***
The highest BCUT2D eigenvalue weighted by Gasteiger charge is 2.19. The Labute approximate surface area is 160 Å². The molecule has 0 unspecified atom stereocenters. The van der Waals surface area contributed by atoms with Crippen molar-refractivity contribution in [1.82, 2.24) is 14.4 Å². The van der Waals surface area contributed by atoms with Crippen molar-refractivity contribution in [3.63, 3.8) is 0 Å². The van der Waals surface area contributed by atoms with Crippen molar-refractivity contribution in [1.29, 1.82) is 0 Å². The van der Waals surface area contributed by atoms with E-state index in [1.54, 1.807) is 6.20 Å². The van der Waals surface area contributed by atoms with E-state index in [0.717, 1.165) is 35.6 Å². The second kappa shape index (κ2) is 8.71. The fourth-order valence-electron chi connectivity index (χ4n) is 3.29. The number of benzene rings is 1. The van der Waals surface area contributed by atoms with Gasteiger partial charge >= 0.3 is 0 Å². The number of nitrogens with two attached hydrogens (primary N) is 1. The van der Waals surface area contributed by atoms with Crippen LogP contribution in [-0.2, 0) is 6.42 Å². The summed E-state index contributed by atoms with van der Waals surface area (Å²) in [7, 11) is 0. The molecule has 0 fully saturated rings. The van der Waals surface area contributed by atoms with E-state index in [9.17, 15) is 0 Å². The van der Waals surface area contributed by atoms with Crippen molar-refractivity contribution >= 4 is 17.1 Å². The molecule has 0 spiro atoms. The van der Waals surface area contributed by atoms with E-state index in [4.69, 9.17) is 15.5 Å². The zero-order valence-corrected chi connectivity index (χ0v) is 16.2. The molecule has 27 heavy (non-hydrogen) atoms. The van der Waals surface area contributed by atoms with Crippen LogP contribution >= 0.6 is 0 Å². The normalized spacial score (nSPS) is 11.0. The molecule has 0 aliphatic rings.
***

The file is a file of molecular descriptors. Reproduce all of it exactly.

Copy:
The highest BCUT2D eigenvalue weighted by Gasteiger charge is 2.19. The Labute approximate surface area is 160 Å². The molecule has 0 unspecified atom stereocenters. The van der Waals surface area contributed by atoms with Crippen molar-refractivity contribution in [1.82, 2.24) is 14.4 Å². The van der Waals surface area contributed by atoms with Crippen molar-refractivity contribution in [3.63, 3.8) is 0 Å². The van der Waals surface area contributed by atoms with Crippen molar-refractivity contribution in [1.29, 1.82) is 0 Å². The van der Waals surface area contributed by atoms with E-state index in [1.54, 1.807) is 6.20 Å². The van der Waals surface area contributed by atoms with E-state index in [0.717, 1.165) is 35.6 Å². The second kappa shape index (κ2) is 8.71. The fourth-order valence-electron chi connectivity index (χ4n) is 3.29. The number of benzene rings is 1. The van der Waals surface area contributed by atoms with Gasteiger partial charge >= 0.3 is 0 Å². The number of nitrogens with two attached hydrogens (primary N) is 1. The van der Waals surface area contributed by atoms with Crippen LogP contribution in [-0.2, 0) is 6.42 Å². The summed E-state index contributed by atoms with van der Waals surface area (Å²) in [7, 11) is 0. The molecule has 0 fully saturated rings. The van der Waals surface area contributed by atoms with E-state index in [9.17, 15) is 0 Å². The van der Waals surface area contributed by atoms with Crippen molar-refractivity contribution >= 4 is 17.1 Å². The molecule has 0 spiro atoms. The van der Waals surface area contributed by atoms with E-state index in [4.69, 9.17) is 15.5 Å². The zero-order valence-corrected chi connectivity index (χ0v) is 16.2. The molecule has 27 heavy (non-hydrogen) atoms. The van der Waals surface area contributed by atoms with Crippen LogP contribution >= 0.6 is 0 Å². The normalized spacial score (nSPS) is 11.0. The molecule has 0 aliphatic rings.